These polarized surroundings effectively “shield” the electron from such divergences, allowing its mass to remain finite and small, without pathologies. The positron, as an equal-and-opposite counterpart to the electron, protects its low mass and prevents its self-energy from blowing up to too-large values.

A visualization of QCD illustrates how particle-antiparticle pairs pop out of the quantum vacuum for very small amounts of time as a consequence of Heisenberg uncertainty. The quantum vacuum is interesting because it demands that empty space itself isn’t so empty, but is filled with all the particles, antiparticles, and fields in various states that are demanded by the quantum field theory that describes our Universe, even though this tool is a visualization only. If the vacuum becomes polarized, such as by having a charged particle nearby, then positive and negative charges will respond differently, effectively “screening” the space nearest to the charge from the charge itself.

Credit: Derek B. Leinweber

By adding antimatter to the Universe — by noting that every quantum particle of matter has, in theory, an equal-mass but opposite-charged quantum counterpart: antimatter — physicists were able to eliminate the pathology of the electron’s self-energy, allowing them to wind up with a coherent description of matter that enabled the electron to have its relatively small, observed mass.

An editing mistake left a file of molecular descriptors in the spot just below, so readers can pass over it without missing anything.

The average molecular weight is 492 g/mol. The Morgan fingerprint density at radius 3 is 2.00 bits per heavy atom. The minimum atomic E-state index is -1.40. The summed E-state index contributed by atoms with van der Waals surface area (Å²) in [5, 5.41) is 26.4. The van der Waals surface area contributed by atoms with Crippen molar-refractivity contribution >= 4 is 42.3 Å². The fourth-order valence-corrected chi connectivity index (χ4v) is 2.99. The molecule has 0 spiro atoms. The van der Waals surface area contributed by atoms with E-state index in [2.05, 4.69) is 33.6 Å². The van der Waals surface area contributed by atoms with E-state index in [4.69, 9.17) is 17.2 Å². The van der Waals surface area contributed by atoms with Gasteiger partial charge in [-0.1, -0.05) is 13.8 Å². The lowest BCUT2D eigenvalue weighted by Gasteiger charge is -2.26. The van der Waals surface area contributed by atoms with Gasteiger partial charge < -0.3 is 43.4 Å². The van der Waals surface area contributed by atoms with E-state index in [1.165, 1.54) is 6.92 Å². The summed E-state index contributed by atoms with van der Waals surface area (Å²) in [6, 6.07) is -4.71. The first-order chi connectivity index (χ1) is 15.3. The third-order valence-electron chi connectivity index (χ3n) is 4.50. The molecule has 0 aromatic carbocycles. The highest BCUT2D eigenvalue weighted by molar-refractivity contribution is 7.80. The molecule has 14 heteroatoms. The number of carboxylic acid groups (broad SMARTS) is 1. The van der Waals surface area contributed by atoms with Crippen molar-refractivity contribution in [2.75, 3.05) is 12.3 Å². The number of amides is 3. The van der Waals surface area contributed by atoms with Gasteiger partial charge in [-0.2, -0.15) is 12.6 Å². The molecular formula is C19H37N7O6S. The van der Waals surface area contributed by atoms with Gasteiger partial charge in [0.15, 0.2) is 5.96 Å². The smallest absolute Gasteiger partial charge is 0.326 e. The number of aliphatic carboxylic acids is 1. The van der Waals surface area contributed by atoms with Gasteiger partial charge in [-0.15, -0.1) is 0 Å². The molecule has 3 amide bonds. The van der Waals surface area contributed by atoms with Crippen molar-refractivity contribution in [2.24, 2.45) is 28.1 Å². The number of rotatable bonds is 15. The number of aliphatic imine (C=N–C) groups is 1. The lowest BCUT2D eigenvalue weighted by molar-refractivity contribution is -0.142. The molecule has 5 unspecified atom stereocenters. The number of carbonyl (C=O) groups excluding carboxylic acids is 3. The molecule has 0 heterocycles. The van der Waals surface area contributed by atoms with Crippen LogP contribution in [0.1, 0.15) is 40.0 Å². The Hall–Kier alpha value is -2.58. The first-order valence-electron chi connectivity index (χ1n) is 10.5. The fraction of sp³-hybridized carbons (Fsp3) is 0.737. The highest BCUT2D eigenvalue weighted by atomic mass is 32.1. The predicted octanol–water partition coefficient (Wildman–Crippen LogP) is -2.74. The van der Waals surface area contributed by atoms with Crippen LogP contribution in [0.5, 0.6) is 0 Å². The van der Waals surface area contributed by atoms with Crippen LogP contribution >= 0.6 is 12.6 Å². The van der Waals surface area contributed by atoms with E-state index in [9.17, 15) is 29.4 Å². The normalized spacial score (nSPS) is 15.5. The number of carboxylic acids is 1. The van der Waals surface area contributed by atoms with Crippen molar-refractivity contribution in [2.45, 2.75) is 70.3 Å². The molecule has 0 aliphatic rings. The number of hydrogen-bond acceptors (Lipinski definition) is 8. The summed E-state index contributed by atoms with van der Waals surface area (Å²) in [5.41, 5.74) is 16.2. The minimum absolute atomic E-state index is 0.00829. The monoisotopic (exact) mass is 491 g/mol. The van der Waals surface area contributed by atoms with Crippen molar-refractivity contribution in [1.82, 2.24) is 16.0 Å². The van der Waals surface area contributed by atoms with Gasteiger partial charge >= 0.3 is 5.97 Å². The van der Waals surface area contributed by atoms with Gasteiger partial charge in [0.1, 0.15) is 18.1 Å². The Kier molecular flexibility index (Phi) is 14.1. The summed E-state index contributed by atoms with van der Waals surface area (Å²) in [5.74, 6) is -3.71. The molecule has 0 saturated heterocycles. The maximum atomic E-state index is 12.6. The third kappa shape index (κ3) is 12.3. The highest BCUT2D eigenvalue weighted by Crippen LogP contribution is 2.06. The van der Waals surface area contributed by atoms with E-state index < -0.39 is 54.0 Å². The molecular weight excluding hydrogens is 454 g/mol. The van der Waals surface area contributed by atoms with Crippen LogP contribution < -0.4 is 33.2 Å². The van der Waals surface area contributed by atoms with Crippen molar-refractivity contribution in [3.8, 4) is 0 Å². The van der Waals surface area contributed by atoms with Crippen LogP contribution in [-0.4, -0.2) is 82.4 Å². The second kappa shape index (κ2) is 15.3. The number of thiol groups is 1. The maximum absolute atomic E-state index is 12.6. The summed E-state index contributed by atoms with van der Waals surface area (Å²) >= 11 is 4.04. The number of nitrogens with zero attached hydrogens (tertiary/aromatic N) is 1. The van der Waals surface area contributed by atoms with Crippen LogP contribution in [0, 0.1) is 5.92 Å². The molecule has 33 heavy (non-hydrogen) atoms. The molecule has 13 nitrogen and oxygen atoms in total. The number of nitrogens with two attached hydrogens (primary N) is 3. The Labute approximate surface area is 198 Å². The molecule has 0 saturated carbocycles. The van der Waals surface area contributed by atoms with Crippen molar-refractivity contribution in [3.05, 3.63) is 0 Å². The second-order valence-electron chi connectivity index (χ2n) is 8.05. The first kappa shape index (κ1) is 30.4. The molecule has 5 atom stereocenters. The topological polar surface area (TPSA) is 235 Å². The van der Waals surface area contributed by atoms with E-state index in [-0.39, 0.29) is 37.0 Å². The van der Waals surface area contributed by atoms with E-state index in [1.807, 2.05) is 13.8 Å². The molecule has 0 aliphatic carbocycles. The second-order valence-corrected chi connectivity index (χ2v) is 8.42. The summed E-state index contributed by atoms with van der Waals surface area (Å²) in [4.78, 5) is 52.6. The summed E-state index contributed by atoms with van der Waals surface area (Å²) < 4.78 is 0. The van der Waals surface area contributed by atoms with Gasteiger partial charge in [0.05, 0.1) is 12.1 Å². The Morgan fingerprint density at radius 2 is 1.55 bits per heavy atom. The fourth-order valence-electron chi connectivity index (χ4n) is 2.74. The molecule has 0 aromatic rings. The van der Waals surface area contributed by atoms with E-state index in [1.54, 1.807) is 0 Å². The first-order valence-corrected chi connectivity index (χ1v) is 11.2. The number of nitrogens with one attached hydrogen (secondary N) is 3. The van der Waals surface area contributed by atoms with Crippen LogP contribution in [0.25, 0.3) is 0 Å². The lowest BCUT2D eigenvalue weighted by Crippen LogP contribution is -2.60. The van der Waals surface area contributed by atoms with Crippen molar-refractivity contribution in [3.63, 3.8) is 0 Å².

Fast forward to the present, however, and we have a similar puzzle about the masses of the fundamental particles. The way, in modern physics (i.e., physics according to the Standard Model) that particles acquire a rest mass is through the Higgs mechanism. The breaking of the Higgs symmetry gives rise to Goldstone bosons, and those bosons mix (or “get eaten by”) the electroweak bosons: giving the W-and-Z bosons their mass, creating a massless photon, and a single, massive Higgs boson as a result.